Turin, March 11th – In the hard-nosed world of funding for athletes, Jean Labonté still has a hard time believing it.
Labonté was at home near Ottawa two years ago when the telephone rang. On the line was his Team Canada Sledge Hockey teammate Paul Rosen with news that the Paralympic athletes would be receiving funding and support equal to that of able-bodied athletes in Canada.
“I said, “What? You’re kidding,” says Labonté. “I had to pinch myself.”
Hockey Canada had invited Sledge Hockey to become part of the national grassroots organization. For national team athletes like Labonté and Rosen, they joined the elite High Performance Program and were soon learning about nutrition, off-ice training techniques and working with sports psychologists.
They also no longer face hefty equipment costs. Until the change, such expenses came out of their pockets or simply remained dreams.
The Para-athletes also became what in Canada is known as “carded athletes” – and with that came a huge increase in funding from the Canadian government, à
“I still remember getting my first cheque in the mail,” said Labonté during a break at the Torino 2006 Paralympic Winter Games. “It changed everything. It changed the way our sport was perceived. Life has changed for the better.”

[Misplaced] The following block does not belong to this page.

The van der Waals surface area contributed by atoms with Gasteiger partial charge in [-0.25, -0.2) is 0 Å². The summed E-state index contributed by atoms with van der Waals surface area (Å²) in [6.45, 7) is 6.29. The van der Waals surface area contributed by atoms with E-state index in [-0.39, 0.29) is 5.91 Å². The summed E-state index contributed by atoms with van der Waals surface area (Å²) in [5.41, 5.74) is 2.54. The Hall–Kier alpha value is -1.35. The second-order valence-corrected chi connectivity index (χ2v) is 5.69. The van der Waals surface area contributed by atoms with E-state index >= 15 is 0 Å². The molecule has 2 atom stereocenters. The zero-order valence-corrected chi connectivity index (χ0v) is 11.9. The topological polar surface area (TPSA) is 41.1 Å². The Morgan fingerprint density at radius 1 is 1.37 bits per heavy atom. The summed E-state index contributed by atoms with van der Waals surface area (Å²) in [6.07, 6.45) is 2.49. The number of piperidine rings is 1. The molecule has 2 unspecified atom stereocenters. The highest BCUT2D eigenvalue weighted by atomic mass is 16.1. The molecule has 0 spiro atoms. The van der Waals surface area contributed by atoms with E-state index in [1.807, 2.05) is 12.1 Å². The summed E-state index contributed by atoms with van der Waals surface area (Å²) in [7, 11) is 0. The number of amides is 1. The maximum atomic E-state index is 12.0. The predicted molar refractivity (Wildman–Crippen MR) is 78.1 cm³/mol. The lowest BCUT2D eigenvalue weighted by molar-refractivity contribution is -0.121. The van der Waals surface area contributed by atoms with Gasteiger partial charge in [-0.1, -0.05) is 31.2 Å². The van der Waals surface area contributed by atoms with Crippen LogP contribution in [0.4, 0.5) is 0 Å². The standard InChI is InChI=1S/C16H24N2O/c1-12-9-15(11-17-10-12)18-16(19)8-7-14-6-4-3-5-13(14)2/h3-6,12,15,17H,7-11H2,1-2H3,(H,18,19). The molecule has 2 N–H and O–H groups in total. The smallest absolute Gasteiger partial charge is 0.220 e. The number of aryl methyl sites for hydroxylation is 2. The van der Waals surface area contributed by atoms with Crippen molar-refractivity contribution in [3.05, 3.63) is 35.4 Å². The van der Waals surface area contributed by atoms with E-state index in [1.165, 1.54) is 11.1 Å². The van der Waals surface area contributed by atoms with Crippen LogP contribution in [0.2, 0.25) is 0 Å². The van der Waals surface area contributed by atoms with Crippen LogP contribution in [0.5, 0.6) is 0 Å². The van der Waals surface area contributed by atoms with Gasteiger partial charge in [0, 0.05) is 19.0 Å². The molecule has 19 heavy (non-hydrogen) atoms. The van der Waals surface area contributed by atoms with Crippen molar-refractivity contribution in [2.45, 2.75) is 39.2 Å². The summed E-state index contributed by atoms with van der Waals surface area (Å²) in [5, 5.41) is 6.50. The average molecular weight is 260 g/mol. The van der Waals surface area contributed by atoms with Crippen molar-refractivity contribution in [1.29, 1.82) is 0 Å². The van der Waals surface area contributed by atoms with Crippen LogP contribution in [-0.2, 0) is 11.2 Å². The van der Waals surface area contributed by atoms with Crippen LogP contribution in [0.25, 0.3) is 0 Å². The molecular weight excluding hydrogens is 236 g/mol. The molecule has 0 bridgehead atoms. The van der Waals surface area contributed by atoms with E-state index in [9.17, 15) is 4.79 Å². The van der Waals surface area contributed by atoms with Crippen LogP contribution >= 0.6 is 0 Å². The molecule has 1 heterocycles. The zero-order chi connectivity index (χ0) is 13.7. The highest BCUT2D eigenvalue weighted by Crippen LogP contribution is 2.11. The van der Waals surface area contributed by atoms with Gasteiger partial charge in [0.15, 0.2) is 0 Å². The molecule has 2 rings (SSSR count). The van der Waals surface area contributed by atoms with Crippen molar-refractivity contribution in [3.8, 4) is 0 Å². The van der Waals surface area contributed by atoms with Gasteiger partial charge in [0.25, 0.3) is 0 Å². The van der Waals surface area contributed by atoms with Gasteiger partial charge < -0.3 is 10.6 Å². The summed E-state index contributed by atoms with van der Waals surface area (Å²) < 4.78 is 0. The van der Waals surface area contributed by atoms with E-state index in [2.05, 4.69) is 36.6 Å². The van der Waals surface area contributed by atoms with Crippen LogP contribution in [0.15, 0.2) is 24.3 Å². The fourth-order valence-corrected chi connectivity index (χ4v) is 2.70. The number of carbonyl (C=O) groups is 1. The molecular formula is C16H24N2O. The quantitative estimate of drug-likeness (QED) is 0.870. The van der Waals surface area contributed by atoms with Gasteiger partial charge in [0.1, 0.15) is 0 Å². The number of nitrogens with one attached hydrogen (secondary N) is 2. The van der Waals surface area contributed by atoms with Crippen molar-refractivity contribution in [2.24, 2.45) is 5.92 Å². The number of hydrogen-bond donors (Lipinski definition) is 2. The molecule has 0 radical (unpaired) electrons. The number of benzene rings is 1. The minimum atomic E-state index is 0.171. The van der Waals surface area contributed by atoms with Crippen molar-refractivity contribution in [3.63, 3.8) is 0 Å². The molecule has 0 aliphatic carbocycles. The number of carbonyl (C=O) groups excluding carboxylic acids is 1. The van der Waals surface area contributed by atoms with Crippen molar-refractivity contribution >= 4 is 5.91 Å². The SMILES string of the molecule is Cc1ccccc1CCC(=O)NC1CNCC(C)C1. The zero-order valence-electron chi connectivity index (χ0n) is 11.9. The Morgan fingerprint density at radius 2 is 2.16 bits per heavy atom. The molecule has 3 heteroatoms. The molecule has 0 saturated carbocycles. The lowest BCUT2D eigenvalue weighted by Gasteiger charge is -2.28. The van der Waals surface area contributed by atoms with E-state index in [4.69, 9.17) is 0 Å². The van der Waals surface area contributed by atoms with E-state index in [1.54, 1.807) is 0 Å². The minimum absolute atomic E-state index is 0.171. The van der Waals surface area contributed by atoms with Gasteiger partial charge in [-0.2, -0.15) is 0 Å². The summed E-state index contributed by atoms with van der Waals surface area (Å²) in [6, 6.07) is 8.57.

Hockey players enter Hockey Canada’s High Performance in their teens, and by the time they represent Canada on the world stage in competitions like the World Junior Championship, the Olympic Winter Games and the World Championship, they have grown accustomed to the pressures of having the weight of a hockey-mad country on their shoulders.
For sledge hockey players like Labonté, this is a brave new world, dealing with the expectations of a powerful national grassroots organization.
“Now when we come to events like this there are high expectations. Those expectations were there before but now they are a little different. It’s true we have to perform but we want to show we are worthy of the funding.”
Shaunna Taylor is the sports psychologist with the Canadian Sledge Hockey Team in Turin. She says Para-athletes like Labonté and Rosen don’t need a lot of motivation and they don’t feel any extra pressure because of the change in status.
“They are self-motivated,” said Taylor. “They want to set the bar for their sport.”
The support the Canadian athletes receive is in startling contrast to some of their opponents in Turin.
Norway head coach Morten Haglund said the biggest difference between playing at the World Championship and at the Paralympic Winter Games was that he did not have to pay for his flight to Turin.
Nathan Stephens of Great Britain drained his bank account of 1300 euros to get to the Paralympics.
Labonté knows he is fortunate.
“I do not know where I would be without this support. I spent about four years (after he lost his leg to cancer) wondering what to do with my life and then I found this sport. It changed my life and I am a better person because of it.”
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